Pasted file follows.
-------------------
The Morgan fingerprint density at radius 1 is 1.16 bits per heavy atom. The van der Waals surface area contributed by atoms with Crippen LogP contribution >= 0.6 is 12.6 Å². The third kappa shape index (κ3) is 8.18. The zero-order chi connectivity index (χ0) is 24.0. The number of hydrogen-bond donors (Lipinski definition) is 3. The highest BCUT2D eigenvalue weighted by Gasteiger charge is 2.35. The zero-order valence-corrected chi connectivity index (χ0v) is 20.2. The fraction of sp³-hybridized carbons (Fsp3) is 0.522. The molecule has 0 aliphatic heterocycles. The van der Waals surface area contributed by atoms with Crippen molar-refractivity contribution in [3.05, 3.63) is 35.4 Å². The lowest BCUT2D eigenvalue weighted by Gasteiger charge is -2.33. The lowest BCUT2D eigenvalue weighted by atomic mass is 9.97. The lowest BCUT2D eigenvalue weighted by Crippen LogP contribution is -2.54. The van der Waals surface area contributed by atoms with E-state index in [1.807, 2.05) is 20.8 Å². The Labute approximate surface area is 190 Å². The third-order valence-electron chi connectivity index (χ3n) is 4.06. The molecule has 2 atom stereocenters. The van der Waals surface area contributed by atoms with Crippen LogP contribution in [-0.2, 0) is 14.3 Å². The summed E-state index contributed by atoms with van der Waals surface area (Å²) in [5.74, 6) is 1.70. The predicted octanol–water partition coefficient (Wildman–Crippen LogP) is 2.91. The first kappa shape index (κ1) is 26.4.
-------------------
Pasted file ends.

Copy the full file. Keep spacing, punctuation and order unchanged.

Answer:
The Morgan fingerprint density at radius 1 is 1.16 bits per heavy atom. The van der Waals surface area contributed by atoms with Crippen LogP contribution >= 0.6 is 12.6 Å². The third kappa shape index (κ3) is 8.18. The zero-order chi connectivity index (χ0) is 24.0. The number of hydrogen-bond donors (Lipinski definition) is 3. The highest BCUT2D eigenvalue weighted by Gasteiger charge is 2.35. The zero-order valence-corrected chi connectivity index (χ0v) is 20.2. The fraction of sp³-hybridized carbons (Fsp3) is 0.522. The molecule has 0 aliphatic heterocycles. The van der Waals surface area contributed by atoms with Crippen molar-refractivity contribution in [3.05, 3.63) is 35.4 Å². The lowest BCUT2D eigenvalue weighted by Gasteiger charge is -2.33. The lowest BCUT2D eigenvalue weighted by atomic mass is 9.97. The lowest BCUT2D eigenvalue weighted by Crippen LogP contribution is -2.54. The van der Waals surface area contributed by atoms with E-state index in [1.807, 2.05) is 20.8 Å². The Labute approximate surface area is 190 Å². The third-order valence-electron chi connectivity index (χ3n) is 4.06. The molecule has 2 atom stereocenters. The van der Waals surface area contributed by atoms with Crippen LogP contribution in [-0.2, 0) is 14.3 Å². The summed E-state index contributed by atoms with van der Waals surface area (Å²) in [5.74, 6) is 1.70. The predicted octanol–water partition coefficient (Wildman–Crippen LogP) is 2.91. The first kappa shape index (κ1) is 26.4.